Finally! Last October 10, 2009, we were able to stage the Silverscreen: Showcasing 25 Years of Organizational Communication. It was held at the Angelo King International Center (CSB Hotel).
I was the Secretariat Head for the event. And as much as I would not want to rant in this post (I shall reserve the ranting in my personal blog), let me just say that it was not an easy job. There, I said it. And that will be the last of it. Don’t worry 😛
The Organizational Communication program has reached it’s 25th year. As much as possible, I wanted as many OrCom alumni and faculty to be a part of this memorable celebration. That would be a total of 21 classes (Class 1988 to 2009). The planning and execution of the event was made a class project for our Debate and Argumentation class. Each student was required to invite at least two alumni.
I would like to take this opportunity to thank my wonderful Secretariat Committee–Nancy Ortega, Jona Atienza, Ayessa Parayno, Robert Osorio, Grace Gaddi, Arven Eusebio, Tahmee Ruiz, JP Cosio, and Kamil Binuya. It was thru the efforts of this committee and of Class 2010 as a whole that we were able to come up with an updated OrCom directory.
Unfortunately, even if we were able to invite as many alumni as possible, strong forces such as Typhoon Ondoy and Typhoon Pepeng were just too much to handle. And their landfall happened to be exactly the same date as the homecoming. From an estimated count of 150+ expected attendees, only 117 of which were able to attend.
It was actually a bit depressing, but it was not a bad number at all, considering the events that had occurred. Thank you for all those who attended.
The Silverscreen was made extra memorable because we were able to generate a total of 20,000 PhP that will be used to buy goods for Ondoy and Pepeng victims. Those who failed to attend and had their advanced payments already agreed to donate the amount. So actually, despite their absence in the event, they were still able to contribute to the special cause along with the staging of this memorable event.
Happy 25th Anniversary to the Organizational Communication program and to the entire OrCommunity!
Yes. I know exactly what you are thinking. But it is true–THERE IS A UPTV!
And it is ONLINE.
UPTV is the unofficial channel of the University of the Philippines, made possible by OneBatch, a group of Broadcast Communication students from the College of Mass Communication in the University of the Philippines Diliman.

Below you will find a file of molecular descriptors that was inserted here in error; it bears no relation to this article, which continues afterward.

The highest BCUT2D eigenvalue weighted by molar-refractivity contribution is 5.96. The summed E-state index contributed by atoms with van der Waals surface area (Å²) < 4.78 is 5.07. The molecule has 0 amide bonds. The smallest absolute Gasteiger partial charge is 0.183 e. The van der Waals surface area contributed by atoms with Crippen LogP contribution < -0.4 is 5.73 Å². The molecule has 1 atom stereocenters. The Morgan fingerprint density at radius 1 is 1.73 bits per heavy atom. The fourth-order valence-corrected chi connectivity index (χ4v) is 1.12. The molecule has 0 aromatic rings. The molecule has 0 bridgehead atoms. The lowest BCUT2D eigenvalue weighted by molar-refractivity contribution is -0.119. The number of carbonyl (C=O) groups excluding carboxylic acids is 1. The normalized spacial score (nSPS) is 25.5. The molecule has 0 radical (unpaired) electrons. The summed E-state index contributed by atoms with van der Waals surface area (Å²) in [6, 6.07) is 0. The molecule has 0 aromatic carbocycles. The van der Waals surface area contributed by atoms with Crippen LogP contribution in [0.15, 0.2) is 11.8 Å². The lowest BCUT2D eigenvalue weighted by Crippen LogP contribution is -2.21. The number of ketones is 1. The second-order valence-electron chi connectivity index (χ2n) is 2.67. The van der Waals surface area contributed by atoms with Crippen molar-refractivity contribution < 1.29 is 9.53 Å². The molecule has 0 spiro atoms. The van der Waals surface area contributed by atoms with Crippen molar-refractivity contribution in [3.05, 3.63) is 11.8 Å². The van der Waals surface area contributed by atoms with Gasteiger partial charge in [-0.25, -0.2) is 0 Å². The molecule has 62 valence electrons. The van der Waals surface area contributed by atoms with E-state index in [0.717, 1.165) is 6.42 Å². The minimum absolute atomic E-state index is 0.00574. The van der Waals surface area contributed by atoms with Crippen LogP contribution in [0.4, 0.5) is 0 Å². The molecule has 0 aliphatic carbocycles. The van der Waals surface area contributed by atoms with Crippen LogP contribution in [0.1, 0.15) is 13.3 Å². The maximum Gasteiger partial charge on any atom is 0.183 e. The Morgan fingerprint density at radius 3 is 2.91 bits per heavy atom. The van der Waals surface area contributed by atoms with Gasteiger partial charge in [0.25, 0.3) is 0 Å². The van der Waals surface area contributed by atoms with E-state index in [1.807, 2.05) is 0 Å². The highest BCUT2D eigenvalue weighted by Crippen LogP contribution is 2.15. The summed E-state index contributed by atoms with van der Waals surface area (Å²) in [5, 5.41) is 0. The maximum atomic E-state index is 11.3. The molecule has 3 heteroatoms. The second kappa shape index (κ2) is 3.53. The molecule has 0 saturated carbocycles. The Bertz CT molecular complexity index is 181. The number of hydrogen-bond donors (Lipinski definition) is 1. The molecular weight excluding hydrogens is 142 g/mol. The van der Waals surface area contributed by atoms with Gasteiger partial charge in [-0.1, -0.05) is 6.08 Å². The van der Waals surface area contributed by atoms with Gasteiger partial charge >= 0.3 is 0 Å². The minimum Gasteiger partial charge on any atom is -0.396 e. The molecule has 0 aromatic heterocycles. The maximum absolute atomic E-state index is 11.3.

I have this schoolmate back in elementary and he was promoting UPTV in his plurks and tweets. Since they have been very helpful in helping me rank in Topblogs, I figured I’ll return the favor by featuring their project in my communication blog.
It is really admirable how creative they were coming up with the idea of a UPTV. It is like a real TV channel, only that of course, you have to click a play button to watch the videos. After all, who watches TV in a TV nowadays?!
What is actually more interesting in this project is that all the videos featured in UPTV are self-made. It is certainly not an easy job coming up with seven different themes with various episodes each, especially since it is online. Hence, there is a wider range and variety of audience/s. Apart from the theme, concerns such as the production, the actors, the screenplay (or something similar), the editing, and the timeline MUST all be considered.
Kolehiyo features real stories and experiences of people who encountered the unknown. Yes, by unknow, I meant unseen creatures–the supernatural–that dwells in the UP Diliman campus. So if you are a fan of ghost stories, you will surely enjoy this one.
U-Gag is UP’s version of Wow Mali or the Yari Ka segment of the Bitoy’s Funniest Videos. The only difference is that the setting is in UP Diliman, and all the victims and apprentices are all UP students.
Extended Play is an online musicamentary that features the unsigned UP bands. If you are a music band enthusiast, then this is the program for you. After all, UP is known to be the home for some of the infamous local band members like Macoy of Orange and Lemons (now Kenyo), the Kikomachine band, and many more.
FAQs is a comedy narrative that follows the undergoing of three Freshmen as they immerse into the UP way of life. This is sort of a survival guide to UP. BUT OF COURSE, since the production team are from UP Diliman, most of the tips are more applicable to UP Diliman students.
Still, if you are curious how things are done in UPD, this is a good watch.
Crashers is a travel show, only that the places being featured are not probable tourist spots but various universities in the Metro. Here, UPTV has a team of Crashers that crashes–obviously–into one university per week. The crashers will be featuring the culture of the said institution through segments like Crash Diet (campus food), Crash Talk (campus trivia and jargons), and Crash Site (campus tambayans).
Experimantal shorts is a short film that deals with the various issues in society using unorthodox filming techniques and experimental treatment. Yeah, it is a bit complicated trying to explain it. HAHA. Watching it will definitely help! 😛